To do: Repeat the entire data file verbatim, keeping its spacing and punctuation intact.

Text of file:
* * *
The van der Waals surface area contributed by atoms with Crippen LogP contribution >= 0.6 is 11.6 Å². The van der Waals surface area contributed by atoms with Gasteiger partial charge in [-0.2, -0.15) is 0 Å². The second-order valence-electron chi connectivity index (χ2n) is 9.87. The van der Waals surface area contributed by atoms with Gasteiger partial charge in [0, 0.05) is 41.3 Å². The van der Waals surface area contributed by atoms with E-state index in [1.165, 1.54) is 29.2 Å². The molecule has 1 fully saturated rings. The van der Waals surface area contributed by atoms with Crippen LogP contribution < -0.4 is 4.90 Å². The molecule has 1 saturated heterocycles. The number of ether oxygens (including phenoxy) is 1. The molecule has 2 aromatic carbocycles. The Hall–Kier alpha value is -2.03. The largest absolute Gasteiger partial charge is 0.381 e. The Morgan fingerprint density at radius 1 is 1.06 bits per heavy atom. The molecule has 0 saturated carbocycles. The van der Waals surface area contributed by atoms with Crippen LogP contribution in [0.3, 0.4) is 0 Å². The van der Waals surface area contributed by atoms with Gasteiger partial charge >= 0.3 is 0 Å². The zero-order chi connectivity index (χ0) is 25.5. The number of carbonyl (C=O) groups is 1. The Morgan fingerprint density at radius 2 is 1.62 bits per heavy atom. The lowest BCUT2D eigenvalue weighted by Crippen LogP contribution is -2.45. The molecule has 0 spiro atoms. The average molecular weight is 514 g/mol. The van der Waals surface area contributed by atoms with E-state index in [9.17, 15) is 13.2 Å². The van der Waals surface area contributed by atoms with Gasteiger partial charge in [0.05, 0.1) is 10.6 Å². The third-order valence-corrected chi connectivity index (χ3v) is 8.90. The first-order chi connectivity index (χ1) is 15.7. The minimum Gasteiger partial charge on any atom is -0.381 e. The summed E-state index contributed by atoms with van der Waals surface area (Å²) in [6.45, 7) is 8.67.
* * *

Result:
The van der Waals surface area contributed by atoms with Crippen LogP contribution >= 0.6 is 11.6 Å². The van der Waals surface area contributed by atoms with Gasteiger partial charge in [-0.2, -0.15) is 0 Å². The second-order valence-electron chi connectivity index (χ2n) is 9.87. The van der Waals surface area contributed by atoms with Gasteiger partial charge in [0, 0.05) is 41.3 Å². The van der Waals surface area contributed by atoms with E-state index in [1.165, 1.54) is 29.2 Å². The molecule has 1 fully saturated rings. The van der Waals surface area contributed by atoms with Crippen LogP contribution < -0.4 is 4.90 Å². The molecule has 1 saturated heterocycles. The number of ether oxygens (including phenoxy) is 1. The molecule has 2 aromatic carbocycles. The Hall–Kier alpha value is -2.03. The largest absolute Gasteiger partial charge is 0.381 e. The Morgan fingerprint density at radius 1 is 1.06 bits per heavy atom. The molecule has 0 saturated carbocycles. The van der Waals surface area contributed by atoms with Crippen LogP contribution in [0.3, 0.4) is 0 Å². The van der Waals surface area contributed by atoms with Gasteiger partial charge >= 0.3 is 0 Å². The zero-order chi connectivity index (χ0) is 25.5. The number of carbonyl (C=O) groups is 1. The Morgan fingerprint density at radius 2 is 1.62 bits per heavy atom. The lowest BCUT2D eigenvalue weighted by Crippen LogP contribution is -2.45. The molecule has 0 spiro atoms. The average molecular weight is 514 g/mol. The van der Waals surface area contributed by atoms with E-state index in [9.17, 15) is 13.2 Å². The van der Waals surface area contributed by atoms with Gasteiger partial charge in [0.05, 0.1) is 10.6 Å². The third-order valence-corrected chi connectivity index (χ3v) is 8.90. The first-order chi connectivity index (χ1) is 15.7. The minimum Gasteiger partial charge on any atom is -0.381 e. The summed E-state index contributed by atoms with van der Waals surface area (Å²) in [6.45, 7) is 8.67.